Saturday 18 April 2015
#CBR7 Book 38: "Night of a Thousand Stars" by Deanna Raybourn
Rating: 4.5 stars
Penelope "Poppy" Hammond flees her high society wedding with the aid of a charming curate calling himself Sebastian Cantrip and persuades him to drive her to the little village in Devon where her estranged father lives. Poppy's mother, wealthy American stepfather and a large amount of the wedding guests, including Poppy's jilted fiancee follow, up in arms about the scandal she's caused. Poppy's mind is not to be changed, however, she knows she and Gerald are a poor match and that life as a future Viscountess is going to bore her socks off.
Poppy's father, the eccentric painter Plum March, allows her to stay with him in his cottage until she makes up her mind about what she wants for her future. After about a month of cooling her heels and pondering her future, Poppy ventures back into London to thank the kind Mr. Cantrip, and discovers that he has disappeared without a trace. She's worried he is in danger, and determines to find him and aid him. Accompanied by her formidable ladies' maid, Masterman, Poppy is able to secure a position as secretary to an old colonel travelling to Damascus, where she's pretty sure Sebastian has gone. Once they get there, it is clear that Sebastian (whose name isn't Cantrip at all) is absolutely involved in some dangerous activities, and before Poppy knows it, she's fleeing ruthless, hunting an ancient treasure in the desert and feeling more alive than she ever dreamed.
Night of a Thousand Stars is set in the 1920s and is very loosely connected to Deanna Raybourn's Lady Julia Grey books. Poppy is the daughter of Eglamour "Plum" March, one of Julia's brothers (who appears as a supporting character in at least one of her novels. As a long time reader of those books, I found it a very amusing conceit that the Victorian mysteries actually appear here as Lady Julia's journals, which Poppy read over the course of the novel. It was fun to discover a little bit about what happens to Julia and Brisbane after the end of their own series, and delightful to see what the new generations of Marches are getting up to.
Poppy, who fairly early on in the novel, starts using her father's name again, never really fit into the mould her proper and ambitious mother wanted to shape her into. While she's fond of her American stepfather and her half-siblings, she's always felt like the odd one out and once she reunites with her father, he doesn't seem the slightest bit surprised, as the Marches never do what society expects them to. He encourages rather than tries to dampen her eccentricities and fully supports her need to find adventure. When she discovers that the dashing Sebastian has disappeared on an unspecified journey to the Holy Land in a hurry, she is convinced he must be in trouble. She gains passage on a ship, accompanying the charming old Colonel Archainbaud as his secretary, fending off the advances of his handsome valet, Hugh Talbot, during the journey. In Damascus, she also attracts the attention of a French comte, without being very impressed with either man.
It's not surprising that several men in the story find Poppy so attractive, although it also becomes clear that some of them are trying to charm her due to more nefarious reasons. She's brave, resourceful, rather stubborn at times and very loyal to her friends. While she only met Sebastian briefly, he did help her out of a very awkward situation and even allowed himself to be punched by her fiancee. She's convinced he is in danger, and wants to help him, even though it's unclear exactly what, except perhaps her wits, she would use in such a rescue operation. Despite several warnings in Damascus that she may be in danger, she doggedly refuses to leave, and when she's finally united with Sebastian again, he is almost unrecognisable as the quiet English curate, disguised as a native Bedouin warrior. She discovers that Sebastian was involved in espionage during the war, spent some time in a Turkish prison and certainly didn't need an impulsive young society woman to rescue him from anything.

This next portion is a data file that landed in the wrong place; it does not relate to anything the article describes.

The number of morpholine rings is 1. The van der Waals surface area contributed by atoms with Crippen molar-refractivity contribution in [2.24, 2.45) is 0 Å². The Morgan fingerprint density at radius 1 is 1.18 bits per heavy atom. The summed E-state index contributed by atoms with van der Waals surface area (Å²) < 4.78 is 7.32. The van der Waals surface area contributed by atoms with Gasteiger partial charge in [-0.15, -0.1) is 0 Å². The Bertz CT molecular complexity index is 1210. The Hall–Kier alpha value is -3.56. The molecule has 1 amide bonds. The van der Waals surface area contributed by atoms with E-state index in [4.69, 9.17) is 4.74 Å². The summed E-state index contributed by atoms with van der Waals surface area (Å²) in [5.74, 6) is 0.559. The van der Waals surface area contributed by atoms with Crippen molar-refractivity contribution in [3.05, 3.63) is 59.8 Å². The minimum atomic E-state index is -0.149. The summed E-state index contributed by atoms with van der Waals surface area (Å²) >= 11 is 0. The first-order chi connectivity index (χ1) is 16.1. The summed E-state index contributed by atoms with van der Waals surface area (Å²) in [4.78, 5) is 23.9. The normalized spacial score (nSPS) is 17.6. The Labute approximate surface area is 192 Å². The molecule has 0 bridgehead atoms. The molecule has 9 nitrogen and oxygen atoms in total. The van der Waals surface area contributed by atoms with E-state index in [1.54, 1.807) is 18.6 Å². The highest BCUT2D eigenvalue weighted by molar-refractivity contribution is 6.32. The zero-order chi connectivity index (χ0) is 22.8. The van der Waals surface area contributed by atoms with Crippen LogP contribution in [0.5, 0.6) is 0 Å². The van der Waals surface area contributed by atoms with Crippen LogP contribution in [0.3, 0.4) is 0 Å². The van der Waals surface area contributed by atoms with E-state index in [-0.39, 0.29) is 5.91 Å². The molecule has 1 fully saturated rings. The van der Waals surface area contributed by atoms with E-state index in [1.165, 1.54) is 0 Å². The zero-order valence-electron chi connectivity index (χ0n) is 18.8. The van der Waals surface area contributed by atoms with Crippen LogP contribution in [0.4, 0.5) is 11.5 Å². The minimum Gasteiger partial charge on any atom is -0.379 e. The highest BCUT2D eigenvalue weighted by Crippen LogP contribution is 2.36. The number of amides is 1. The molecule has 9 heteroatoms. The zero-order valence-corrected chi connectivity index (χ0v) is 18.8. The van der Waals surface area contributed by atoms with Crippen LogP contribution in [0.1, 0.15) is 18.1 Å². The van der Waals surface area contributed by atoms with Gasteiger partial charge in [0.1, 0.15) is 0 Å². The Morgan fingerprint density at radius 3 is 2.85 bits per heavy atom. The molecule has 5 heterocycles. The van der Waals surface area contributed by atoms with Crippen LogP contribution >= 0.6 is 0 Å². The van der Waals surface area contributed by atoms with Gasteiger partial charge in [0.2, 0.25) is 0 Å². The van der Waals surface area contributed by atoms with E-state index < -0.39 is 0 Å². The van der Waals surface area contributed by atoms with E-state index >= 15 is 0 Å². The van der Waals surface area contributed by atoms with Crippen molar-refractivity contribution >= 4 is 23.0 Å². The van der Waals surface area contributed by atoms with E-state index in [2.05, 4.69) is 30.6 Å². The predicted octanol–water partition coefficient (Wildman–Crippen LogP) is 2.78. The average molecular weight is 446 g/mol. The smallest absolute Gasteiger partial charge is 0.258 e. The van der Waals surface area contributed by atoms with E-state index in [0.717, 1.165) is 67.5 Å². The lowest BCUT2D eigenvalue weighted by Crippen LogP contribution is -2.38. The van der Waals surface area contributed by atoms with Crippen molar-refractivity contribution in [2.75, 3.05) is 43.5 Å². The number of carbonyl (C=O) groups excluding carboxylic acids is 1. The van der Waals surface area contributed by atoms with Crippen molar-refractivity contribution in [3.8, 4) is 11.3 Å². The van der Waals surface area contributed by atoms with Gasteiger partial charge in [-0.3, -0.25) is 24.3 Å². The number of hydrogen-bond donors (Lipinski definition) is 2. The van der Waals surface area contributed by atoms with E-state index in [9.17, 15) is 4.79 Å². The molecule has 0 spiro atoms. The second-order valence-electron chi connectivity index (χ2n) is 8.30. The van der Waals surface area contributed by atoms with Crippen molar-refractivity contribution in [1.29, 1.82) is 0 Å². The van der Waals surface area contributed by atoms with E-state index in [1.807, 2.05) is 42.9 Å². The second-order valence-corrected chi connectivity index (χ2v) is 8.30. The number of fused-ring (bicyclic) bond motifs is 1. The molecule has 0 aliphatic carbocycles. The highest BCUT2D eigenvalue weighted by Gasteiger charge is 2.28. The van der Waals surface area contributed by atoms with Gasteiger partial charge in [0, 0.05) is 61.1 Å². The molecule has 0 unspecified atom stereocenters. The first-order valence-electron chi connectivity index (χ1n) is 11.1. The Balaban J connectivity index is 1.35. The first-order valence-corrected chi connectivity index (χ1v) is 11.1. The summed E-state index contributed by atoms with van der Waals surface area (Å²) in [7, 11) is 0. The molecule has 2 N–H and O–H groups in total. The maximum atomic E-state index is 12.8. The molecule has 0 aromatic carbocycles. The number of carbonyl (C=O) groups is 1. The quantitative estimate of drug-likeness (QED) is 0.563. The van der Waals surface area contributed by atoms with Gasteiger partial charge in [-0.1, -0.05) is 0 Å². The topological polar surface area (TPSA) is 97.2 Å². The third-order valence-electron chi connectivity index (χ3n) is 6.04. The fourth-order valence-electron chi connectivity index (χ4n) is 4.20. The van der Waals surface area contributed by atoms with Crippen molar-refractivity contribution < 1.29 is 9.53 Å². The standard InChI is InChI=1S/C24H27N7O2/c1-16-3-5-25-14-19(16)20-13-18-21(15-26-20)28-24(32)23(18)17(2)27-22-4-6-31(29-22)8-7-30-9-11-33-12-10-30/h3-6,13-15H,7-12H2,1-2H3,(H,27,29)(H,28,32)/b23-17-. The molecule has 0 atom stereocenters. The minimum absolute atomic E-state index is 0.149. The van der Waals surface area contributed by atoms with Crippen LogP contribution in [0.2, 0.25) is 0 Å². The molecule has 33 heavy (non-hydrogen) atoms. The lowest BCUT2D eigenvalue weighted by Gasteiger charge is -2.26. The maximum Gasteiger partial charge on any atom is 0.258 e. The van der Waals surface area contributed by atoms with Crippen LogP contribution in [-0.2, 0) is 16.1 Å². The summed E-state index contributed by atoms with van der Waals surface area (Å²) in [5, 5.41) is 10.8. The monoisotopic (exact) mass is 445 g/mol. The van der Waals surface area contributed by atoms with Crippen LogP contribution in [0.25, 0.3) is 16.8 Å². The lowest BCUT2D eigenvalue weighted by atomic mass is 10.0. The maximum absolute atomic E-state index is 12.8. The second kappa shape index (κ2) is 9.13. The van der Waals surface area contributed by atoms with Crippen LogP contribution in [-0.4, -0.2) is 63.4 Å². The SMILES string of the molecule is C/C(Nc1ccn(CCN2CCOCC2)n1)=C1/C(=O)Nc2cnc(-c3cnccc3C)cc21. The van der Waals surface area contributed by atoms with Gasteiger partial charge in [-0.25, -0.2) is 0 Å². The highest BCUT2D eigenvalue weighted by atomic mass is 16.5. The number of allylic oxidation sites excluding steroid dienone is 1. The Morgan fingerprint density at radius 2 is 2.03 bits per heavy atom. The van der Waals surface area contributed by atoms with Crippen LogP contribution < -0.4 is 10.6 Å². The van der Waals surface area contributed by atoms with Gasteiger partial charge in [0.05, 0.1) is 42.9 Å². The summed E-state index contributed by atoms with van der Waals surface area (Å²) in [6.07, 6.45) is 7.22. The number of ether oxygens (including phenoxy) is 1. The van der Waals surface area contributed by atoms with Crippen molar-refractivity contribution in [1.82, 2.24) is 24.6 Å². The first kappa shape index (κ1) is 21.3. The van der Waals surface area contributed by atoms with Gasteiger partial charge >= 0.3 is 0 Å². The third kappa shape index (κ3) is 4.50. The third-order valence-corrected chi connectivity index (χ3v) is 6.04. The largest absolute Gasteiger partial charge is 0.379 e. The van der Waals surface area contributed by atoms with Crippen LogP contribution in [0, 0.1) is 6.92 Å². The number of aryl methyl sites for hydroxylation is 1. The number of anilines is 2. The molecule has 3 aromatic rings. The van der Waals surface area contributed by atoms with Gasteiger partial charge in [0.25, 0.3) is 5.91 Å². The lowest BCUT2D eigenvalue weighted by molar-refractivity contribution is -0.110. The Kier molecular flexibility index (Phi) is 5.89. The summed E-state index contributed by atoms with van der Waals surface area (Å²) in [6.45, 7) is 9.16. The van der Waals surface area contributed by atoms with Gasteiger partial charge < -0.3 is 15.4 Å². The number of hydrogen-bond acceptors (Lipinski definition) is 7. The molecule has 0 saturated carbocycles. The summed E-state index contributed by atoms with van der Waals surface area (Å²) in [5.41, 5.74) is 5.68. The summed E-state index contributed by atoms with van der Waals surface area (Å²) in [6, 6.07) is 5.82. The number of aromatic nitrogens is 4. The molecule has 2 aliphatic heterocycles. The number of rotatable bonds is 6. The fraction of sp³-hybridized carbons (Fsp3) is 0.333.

The two of them flee murder charges, trying to locate a treasure hoard in the desert before the murderous villains who framed them find it. Disguised as Sebastian's wife, Poppy is intrigued by how different he is from the man she'd first imagined. Even though all evidence points to the contrary, Poppy keeps underestimating Sebastian, thinking he's just as in over his head as she is. It isn't until the very end of their eventful desert adventure that she discovers just how wrong she's been, and discovers the truth not just about him, but about how she came to be on the journey in the first place.
This book was an utter delight to read, and in many ways reminded me of some of my favourite Agatha Christie novels, where there is always a romantic subplot as well as the murder mystery. Books like The Man in the Brown Suit, Why Didn't They Ask Evans? and They Came to Baghdad. Also the early Amelia Peabody mysteries by Elizabeth Peters, like Crocodile on the Sandbank. While the romance is slow burning, I'm not spoiling anything when I reveal that Poppy and Sebastian are clearly made for each other. They have tremendous banter all the way through the book and there is a very good reason why Sebastian refuses to act on his attraction to Poppy. The romance has a very satisfying ending eventually, but I am deducting half a star, as I would have loved some more action between Poppy and Sebastian over the course of the book.
Crossposted on Cannonball Read.